Container deposit legislation (CDL) describes legislation that establishes a deposit and refund system for used containers. As part of the review of the New South Wales (NSW) Waste Minimisation and Management Act (1995), the NSW Minister for the Environment, The Hon Bob Debus, commissioned Dr Stuart White to conduct an Independent Review of Container Deposit Legislation in NSW (the CDL Review).
Container deposit legislation is an example of an increasingly important environmental management principle, known as extended producer responsibility (EPR). Dr White was, therefore, requested to investigate the broader principle of EPR with reference to international experience, including how it might be implemented in NSW. This investigation, contained in Volume I of this report, revealed that EPR is a strategy worth pursuing. It has the potential to deliver improved waste management and broader environmental outcomes in NSW, in an economically efficient manner.
The new Waste Avoidance and Resource Recovery Act (2001) contains provisions which are consistent with the best practice elements of EPR recommended in this Review.
In accordance with the terms of reference of the Waste Act Review, Volumes II and III of the CDL Review describe and assess the effectiveness of container deposit legislation in litter and waste management in the NSW context. After initial investigation, the CDL Review focussed on CDL applying to post-consumer beverage containers made from materials currently recycled. The Review then examined the appropriateness of the introduction of such legislation in the NSW context by assessing:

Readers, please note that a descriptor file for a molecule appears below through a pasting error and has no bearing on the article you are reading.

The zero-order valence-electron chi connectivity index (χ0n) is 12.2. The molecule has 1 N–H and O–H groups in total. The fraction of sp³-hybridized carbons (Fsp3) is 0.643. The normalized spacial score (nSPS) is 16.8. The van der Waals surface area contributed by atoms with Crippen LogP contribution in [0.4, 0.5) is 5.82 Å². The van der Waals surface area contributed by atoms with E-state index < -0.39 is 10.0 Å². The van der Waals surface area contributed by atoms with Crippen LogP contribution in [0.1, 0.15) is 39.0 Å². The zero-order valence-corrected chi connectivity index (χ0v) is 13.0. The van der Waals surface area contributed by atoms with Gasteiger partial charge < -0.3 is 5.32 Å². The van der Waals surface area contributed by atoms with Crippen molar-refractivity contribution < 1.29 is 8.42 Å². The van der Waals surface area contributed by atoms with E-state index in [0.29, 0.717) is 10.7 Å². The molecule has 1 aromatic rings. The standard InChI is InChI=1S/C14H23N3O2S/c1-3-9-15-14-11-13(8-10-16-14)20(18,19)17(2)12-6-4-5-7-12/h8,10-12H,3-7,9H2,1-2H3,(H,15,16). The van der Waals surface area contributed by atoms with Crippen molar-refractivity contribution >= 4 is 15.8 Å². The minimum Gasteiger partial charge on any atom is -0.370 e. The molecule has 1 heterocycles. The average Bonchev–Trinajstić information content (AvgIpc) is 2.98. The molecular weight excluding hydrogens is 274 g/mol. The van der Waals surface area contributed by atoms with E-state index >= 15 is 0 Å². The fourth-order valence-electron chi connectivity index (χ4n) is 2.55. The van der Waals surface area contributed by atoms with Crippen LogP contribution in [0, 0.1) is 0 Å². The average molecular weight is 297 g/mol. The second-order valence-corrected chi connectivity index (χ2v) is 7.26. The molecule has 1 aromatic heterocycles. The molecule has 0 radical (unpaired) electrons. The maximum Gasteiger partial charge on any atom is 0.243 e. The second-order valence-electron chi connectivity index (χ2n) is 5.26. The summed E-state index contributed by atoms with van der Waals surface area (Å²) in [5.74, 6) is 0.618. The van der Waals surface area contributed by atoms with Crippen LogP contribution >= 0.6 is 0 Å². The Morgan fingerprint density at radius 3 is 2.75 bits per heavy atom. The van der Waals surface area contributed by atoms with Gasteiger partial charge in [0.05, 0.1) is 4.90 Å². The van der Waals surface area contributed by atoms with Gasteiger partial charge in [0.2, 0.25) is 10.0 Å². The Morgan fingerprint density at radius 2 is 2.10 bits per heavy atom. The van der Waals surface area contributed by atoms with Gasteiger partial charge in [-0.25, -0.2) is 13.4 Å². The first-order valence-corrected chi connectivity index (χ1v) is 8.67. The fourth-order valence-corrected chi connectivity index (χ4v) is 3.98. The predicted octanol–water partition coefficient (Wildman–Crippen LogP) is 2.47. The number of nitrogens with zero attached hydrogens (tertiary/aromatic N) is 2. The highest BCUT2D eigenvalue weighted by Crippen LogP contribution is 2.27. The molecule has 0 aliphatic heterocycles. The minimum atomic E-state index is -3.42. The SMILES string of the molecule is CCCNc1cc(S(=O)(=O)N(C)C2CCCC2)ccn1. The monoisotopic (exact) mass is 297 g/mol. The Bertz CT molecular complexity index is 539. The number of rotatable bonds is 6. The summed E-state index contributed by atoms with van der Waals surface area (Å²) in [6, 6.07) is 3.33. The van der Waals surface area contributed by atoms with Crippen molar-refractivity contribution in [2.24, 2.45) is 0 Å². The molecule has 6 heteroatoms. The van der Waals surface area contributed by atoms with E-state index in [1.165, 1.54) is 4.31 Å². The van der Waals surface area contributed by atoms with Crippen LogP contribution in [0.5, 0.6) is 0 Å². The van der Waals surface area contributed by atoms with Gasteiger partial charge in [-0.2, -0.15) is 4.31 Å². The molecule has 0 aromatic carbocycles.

- stakeholder and community attitudes to container deposit legislation;
- costs and benefits of container deposit legislation on both a whole of society basis and in respect to key stakeholder groups; and
- the feasibility of container deposit legislation given the current industry, institutional, and legislative frameworks.
The CDL Review found that stakeholder attitudes to CDL are highly heterogeneous, with strong support from local government and environment groups, majority support from the community, limited support from the recycling industry, and opposition from the beverage, packaging, and retail industries.
When both financial and environmental impacts were considered on a whole of society basis, the potential benefits of introducing CDL in NSW were found to significantly exceed the costs. The annualised net economic benefit of CDL in NSW in the case where recovered container materials are recycled was found to be of the order of $70-100 million per year compared to the current situation. This net economic benefit is largely due to environmental benefits that were valued by the CDL Review at $100-150 million per year. This valuation of environmental benefits is exclusive of the value of improved visual amenity due to litter reduction. Litter reduction is, however, an important benefit to be gained from CDL and has historically been a major driver for its introduction both in Australia and overseas.